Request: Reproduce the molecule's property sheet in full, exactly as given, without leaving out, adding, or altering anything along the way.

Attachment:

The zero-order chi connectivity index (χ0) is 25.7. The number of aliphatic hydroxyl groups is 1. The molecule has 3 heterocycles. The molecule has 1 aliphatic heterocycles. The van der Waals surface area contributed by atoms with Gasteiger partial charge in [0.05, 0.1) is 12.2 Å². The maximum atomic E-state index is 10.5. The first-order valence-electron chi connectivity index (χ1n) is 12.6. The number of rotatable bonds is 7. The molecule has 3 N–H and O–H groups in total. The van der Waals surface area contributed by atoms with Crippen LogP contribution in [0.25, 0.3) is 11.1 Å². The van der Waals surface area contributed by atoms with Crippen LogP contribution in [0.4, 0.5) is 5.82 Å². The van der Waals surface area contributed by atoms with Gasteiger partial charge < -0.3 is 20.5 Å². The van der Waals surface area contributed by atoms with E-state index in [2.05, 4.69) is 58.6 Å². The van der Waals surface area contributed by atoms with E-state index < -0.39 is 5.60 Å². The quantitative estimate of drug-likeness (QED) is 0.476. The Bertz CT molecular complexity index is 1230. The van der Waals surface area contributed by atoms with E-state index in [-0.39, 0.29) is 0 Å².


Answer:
The zero-order chi connectivity index (χ0) is 25.7. The number of aliphatic hydroxyl groups is 1. The molecule has 3 heterocycles. The molecule has 1 aliphatic heterocycles. The van der Waals surface area contributed by atoms with Gasteiger partial charge in [0.05, 0.1) is 12.2 Å². The maximum atomic E-state index is 10.5. The first-order valence-electron chi connectivity index (χ1n) is 12.6. The number of rotatable bonds is 7. The molecule has 3 N–H and O–H groups in total. The van der Waals surface area contributed by atoms with Crippen LogP contribution in [0.25, 0.3) is 11.1 Å². The van der Waals surface area contributed by atoms with Crippen LogP contribution in [0.4, 0.5) is 5.82 Å². The van der Waals surface area contributed by atoms with Gasteiger partial charge < -0.3 is 20.5 Å². The van der Waals surface area contributed by atoms with E-state index in [2.05, 4.69) is 58.6 Å². The van der Waals surface area contributed by atoms with E-state index < -0.39 is 5.60 Å². The quantitative estimate of drug-likeness (QED) is 0.476. The Bertz CT molecular complexity index is 1230. The van der Waals surface area contributed by atoms with E-state index in [-0.39, 0.29) is 0 Å².